: continued excessive or compulsive use of alcoholic drinks
a: poisoning by alcohol b: a chronic progressive potentially fatal psychological and nutritional disorder associated with excessive and usually compulsive drinking of ethanol and characterized by frequent intoxication leading to dependence on or addiction to the substance, impairment of the ability to work and socialize, destructive behaviors (as drunken driving), tissue damage (as cirrhosis of the liver), and severe withdrawal symptoms upon detoxification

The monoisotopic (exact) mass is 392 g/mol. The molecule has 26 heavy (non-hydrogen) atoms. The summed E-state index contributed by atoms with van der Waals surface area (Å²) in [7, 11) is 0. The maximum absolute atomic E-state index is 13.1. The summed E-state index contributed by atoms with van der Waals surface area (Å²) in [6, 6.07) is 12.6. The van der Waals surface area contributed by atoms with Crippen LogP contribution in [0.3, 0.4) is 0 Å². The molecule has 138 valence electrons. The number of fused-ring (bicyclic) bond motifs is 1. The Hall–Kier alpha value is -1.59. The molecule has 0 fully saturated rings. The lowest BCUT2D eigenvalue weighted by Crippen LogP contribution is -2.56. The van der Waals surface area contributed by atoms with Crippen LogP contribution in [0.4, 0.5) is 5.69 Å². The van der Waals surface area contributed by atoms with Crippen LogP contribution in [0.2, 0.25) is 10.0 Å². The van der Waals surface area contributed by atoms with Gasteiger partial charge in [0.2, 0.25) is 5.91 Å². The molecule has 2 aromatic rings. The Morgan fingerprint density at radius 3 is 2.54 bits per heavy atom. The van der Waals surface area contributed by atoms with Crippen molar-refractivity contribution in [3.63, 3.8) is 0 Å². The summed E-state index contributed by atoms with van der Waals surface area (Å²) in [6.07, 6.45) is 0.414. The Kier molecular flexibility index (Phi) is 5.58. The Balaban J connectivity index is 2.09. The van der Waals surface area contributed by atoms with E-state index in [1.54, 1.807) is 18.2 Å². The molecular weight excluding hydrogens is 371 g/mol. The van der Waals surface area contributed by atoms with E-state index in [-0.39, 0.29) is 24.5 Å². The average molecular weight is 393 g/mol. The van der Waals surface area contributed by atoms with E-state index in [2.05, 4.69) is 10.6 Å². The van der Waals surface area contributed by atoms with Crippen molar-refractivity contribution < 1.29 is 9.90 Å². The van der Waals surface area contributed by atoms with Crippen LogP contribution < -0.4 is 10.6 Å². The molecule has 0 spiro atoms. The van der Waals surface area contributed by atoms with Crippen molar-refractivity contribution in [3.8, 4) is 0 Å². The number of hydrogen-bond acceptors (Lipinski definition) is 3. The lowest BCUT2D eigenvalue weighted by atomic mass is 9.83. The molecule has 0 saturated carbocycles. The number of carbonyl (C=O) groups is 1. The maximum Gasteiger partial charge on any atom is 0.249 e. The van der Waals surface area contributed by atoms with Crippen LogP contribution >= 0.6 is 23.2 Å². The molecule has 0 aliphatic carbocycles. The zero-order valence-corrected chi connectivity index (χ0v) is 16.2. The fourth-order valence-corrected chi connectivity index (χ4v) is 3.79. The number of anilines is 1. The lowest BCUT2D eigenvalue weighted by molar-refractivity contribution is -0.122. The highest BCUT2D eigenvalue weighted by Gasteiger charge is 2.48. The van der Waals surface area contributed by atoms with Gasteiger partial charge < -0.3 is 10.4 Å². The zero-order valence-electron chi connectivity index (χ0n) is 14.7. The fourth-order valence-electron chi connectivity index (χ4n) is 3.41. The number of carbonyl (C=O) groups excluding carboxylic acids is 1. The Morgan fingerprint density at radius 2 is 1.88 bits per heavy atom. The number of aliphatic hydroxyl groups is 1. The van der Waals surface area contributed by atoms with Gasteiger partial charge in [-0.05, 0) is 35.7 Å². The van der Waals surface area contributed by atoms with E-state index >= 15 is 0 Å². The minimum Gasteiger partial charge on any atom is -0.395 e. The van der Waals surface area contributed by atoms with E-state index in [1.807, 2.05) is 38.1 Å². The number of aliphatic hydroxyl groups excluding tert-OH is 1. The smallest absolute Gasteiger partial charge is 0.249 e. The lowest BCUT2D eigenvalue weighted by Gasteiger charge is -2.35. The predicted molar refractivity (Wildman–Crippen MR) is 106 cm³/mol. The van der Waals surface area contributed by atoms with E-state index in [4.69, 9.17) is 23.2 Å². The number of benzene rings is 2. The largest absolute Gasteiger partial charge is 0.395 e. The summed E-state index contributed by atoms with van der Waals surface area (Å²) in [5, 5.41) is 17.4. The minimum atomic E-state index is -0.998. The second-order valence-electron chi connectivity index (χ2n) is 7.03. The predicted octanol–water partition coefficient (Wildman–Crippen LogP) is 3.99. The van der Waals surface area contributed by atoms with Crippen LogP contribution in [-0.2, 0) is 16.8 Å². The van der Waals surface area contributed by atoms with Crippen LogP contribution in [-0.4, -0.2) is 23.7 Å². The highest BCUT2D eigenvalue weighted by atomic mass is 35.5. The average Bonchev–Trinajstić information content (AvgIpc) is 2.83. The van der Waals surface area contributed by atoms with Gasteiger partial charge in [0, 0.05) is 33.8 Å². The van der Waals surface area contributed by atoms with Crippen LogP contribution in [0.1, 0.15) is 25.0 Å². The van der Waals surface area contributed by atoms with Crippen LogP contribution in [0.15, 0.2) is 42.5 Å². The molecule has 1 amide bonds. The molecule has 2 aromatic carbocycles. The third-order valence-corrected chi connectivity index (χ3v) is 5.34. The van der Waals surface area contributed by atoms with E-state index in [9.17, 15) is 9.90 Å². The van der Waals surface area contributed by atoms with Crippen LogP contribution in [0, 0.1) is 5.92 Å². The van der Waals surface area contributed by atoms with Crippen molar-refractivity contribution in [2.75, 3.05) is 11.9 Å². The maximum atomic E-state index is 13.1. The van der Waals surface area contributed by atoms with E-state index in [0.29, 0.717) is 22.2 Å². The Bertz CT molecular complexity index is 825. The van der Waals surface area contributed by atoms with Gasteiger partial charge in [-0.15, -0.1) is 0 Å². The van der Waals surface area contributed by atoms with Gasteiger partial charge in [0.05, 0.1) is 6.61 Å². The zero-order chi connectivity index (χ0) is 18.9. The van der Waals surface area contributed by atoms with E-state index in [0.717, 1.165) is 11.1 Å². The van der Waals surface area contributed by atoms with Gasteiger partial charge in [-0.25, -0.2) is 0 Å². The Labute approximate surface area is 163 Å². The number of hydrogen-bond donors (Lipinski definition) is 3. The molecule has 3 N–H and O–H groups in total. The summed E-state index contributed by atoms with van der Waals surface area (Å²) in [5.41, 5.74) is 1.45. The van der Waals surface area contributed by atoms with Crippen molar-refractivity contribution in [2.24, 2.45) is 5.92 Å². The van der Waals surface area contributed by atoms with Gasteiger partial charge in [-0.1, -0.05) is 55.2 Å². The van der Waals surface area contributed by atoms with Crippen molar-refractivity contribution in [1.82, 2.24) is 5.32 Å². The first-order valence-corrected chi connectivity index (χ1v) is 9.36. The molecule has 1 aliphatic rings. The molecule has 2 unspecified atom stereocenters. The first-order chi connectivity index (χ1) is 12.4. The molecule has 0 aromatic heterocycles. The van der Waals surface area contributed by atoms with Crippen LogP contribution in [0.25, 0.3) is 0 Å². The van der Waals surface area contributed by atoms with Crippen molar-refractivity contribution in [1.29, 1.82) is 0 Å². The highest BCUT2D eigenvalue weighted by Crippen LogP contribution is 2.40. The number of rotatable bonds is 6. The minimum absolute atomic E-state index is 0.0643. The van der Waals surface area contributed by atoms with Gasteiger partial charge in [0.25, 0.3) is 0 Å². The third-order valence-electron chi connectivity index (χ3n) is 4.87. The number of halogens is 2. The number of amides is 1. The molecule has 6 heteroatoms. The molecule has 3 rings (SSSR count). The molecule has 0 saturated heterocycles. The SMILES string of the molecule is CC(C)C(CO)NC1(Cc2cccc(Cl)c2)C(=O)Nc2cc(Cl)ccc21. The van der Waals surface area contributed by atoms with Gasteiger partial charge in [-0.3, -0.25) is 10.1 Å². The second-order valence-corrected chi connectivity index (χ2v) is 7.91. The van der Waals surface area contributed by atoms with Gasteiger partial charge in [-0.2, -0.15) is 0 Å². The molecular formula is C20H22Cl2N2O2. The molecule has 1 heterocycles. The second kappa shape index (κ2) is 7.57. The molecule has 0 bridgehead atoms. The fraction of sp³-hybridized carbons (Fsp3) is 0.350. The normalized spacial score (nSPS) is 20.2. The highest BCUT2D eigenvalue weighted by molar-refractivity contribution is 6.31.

Excessive habitual consumption of alcoholic beverages despite physical, mental, social, or economic harm (e.g., cirrhosis, drunk driving and accidents, family strife, frequently missing work). Persons who drink large amounts of alcohol over time become tolerant to its effects. Alcoholism is usually considered an addiction and a disease. The causes are unclear, but there may be a genetic predisposition. It is more common in men, but women are more likely to hide it. Treatment may be physiological (with drugs that cause vomiting and a feeling of panic when alcohol is consumed; not an effective long-term treatment), psychological (with therapy and rehabilitation), or social (with group therapies). Group therapies such as Alcoholics Anonymous are the most effective treatments. Suddenly stopping heavy drinking can lead to withdrawal symptoms, including delirium tremens.